Premier Doug Ford and Minister Steve Clark met with municipal leaders from across Ontario on Wednesday to address the housing crisis and discuss ways in which the province can increase supply.
Housing supply in Canada is at an all-time low.
Per the Canadian Real Estate Association (CREA), prospective buyers across the country are facing a record shortage of listings to start 2022, and prices are only going to go up.
“There are currently fewer properties listed for sale in Canada than at any point on record,” said Shaun Cathcart, CREA’s senior economist. “So unfortunately, the housing affordability problem facing the country is likely to get worse before it gets better.”
The national average home price was $713,500 in December 2021, up 17.7 per cent from the same month last year.
In Niagara, the median sale price for single detached homes rose 27.3 per cent on a year-over-year basis to a record $700,000 in the fourth quarter of 2021.
According to Cathcart, there’s really only one way to deal with soaring prices and meet demand: create more supply.
“Policymakers are starting to say the right things, but now they have to act to change this course we’re on,” said Cathcart. “An aggressive national push to build more homes is what will address the issue, but it will probably have to be a greater amount of building than anything we’ve ever undertaken. A touch over the status quo won’t cut it.”
At the federal level, while the Trudeau Liberals have discussed increasing supply, they have been almost exclusively focused on creating affordable housing – building heavily subsidized units for the homeless and vulnerable communities – as opposed to tackling housing affordability for average Canadians.
In fact, instead of trying to increase the general housing supply, the Trudeau Liberals appear to be angling toward implementing some kind of equity or capital gains tax on the sale of one’s principal residence to address affordability; something that Ontario Real Estate Association (OREA) CEO Tim Hudak recently said will only “add yet another barrier to Canadians putting their home up for sale, further restricting housing supply.”
At the provincial level, the Ford government appears to be taking more concrete steps toward actually addressing the root of the problem and enabling the construction of more homes.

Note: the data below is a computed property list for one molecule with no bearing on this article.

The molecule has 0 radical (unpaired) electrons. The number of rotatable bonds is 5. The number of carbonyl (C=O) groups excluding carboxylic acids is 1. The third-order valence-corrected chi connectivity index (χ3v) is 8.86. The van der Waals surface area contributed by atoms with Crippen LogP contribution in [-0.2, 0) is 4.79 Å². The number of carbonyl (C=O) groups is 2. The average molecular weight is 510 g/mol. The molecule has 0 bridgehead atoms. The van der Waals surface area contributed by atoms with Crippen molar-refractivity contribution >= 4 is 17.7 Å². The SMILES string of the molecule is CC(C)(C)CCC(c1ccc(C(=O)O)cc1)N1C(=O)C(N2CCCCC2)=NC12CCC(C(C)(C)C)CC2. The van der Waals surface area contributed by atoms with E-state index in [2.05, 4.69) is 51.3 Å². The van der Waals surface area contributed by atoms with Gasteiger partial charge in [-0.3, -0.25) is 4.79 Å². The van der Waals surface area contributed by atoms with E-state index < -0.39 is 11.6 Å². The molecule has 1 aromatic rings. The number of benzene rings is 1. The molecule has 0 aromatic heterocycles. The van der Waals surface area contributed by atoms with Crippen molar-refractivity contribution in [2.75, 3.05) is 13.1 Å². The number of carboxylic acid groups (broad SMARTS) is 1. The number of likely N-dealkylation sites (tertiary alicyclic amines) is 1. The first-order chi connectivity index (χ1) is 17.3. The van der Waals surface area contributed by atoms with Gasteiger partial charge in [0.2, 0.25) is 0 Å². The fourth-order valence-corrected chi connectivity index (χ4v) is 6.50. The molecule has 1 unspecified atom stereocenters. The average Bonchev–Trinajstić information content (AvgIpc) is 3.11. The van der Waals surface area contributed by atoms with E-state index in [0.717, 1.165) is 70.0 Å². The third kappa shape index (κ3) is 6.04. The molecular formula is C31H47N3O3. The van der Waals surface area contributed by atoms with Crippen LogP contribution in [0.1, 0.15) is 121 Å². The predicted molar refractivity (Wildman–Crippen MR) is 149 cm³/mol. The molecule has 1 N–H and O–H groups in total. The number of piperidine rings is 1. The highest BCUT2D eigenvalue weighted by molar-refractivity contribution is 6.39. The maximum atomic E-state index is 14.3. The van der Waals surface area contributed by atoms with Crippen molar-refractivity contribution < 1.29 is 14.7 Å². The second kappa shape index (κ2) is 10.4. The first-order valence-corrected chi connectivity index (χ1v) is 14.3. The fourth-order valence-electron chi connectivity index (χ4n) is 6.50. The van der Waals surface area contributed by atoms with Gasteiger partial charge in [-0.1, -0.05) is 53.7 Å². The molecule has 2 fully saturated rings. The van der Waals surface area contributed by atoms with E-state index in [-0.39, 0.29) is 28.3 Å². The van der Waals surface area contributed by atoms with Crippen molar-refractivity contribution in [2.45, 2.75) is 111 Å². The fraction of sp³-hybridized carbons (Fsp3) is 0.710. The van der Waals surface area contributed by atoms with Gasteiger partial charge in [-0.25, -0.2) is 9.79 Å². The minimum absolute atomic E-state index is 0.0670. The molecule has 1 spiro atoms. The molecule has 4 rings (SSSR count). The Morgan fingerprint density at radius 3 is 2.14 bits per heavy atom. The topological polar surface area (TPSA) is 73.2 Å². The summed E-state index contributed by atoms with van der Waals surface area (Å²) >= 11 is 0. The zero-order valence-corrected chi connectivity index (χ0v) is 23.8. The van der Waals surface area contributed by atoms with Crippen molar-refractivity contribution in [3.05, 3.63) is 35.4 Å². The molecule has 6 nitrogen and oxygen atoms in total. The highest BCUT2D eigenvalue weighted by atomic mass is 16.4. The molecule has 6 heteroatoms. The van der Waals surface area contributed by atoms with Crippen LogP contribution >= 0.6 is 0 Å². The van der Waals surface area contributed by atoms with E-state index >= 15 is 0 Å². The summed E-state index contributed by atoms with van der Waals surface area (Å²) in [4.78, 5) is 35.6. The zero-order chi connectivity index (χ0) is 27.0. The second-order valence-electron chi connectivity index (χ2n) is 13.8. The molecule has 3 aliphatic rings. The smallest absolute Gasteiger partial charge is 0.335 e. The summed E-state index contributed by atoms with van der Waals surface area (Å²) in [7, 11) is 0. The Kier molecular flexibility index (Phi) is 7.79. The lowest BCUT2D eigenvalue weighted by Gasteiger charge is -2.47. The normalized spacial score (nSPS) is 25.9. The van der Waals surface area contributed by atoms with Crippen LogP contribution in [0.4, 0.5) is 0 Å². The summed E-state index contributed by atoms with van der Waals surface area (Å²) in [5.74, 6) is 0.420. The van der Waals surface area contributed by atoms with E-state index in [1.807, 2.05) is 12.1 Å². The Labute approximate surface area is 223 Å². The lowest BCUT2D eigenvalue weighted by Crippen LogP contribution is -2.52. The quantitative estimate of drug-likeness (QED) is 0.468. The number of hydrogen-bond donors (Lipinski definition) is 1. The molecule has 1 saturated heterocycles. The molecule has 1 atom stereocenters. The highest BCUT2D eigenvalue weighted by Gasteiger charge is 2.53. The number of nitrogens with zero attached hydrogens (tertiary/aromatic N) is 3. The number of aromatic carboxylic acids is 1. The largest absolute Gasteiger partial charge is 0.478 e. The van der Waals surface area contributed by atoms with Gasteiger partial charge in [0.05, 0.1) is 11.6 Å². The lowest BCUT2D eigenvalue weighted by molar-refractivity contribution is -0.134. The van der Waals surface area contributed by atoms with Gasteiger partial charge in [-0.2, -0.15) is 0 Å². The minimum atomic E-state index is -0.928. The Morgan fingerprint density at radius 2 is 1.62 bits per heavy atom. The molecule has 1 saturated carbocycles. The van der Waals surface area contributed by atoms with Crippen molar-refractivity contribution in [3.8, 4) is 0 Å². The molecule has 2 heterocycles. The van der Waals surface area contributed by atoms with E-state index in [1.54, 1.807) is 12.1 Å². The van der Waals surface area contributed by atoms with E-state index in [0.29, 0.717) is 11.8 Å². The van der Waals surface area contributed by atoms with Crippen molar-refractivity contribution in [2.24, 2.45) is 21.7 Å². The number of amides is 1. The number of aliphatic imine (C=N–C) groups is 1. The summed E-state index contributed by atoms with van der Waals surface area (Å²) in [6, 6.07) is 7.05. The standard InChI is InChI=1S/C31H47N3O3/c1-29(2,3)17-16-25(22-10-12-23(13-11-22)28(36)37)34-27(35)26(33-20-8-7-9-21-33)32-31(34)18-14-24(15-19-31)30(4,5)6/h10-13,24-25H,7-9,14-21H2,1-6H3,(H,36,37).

On Wednesday, Premier Ford and Minister of Municipal Affairs and Housing Steve Clark held a summit with Ontario’s big city mayors and regional chairs – including Mayor of St. Catharines Walter Sendzik and Chair of Niagara Regional Council Jim Bradley – to discuss affordability and coordinate efforts to increase the supply of homes across the province.
The virtual summit provided provincial-municipal leaders with an opportunity to share best practices, identify persistent issues, and collaborate on ways to build the right mix of housing.
“Young families, seniors and all hardworking Ontarians are desperate for housing that meets their needs and budget,” the premier said in a statement after the conference. “At a time when our province is growing, our government will continue to use every tool we have to help municipalities get more homes built faster to help more families realize the dream of home ownership.”
During the discussion, Premier Ford and Minister Clark announced more than $45 million in funding to help Ontario’s 39 largest municipalities cut red tape and modernize, streamline, and accelerate processes for managing and approving housing applications.
“After a decade of mismanagement and inaction under the previous government, the housing crisis in Ontario will not be solved overnight or in one meeting – addressing housing supply is a long-term strategy that requires long-term commitment, collaboration, and coordination,” said Minister Clark following the meeting.
“[Wednesday’s] summit was an important next step to identify what additional measures we can take to increase the supply of housing… As we continue this dialogue, our government will ensure municipalities have the tools and resources they need to unlock housing in every community across Ontario.”
At the summit the province also committed to working with the municipal sector to develop a data standard for planning and development applications to help accelerate approval timelines.
To be built in partnership with municipalities, standardization will help improve data quality, create consistency across systems, make it easier to measure results, reduce costs for business and governments, and support municipalities’ transition to digital service delivery and digital approvals.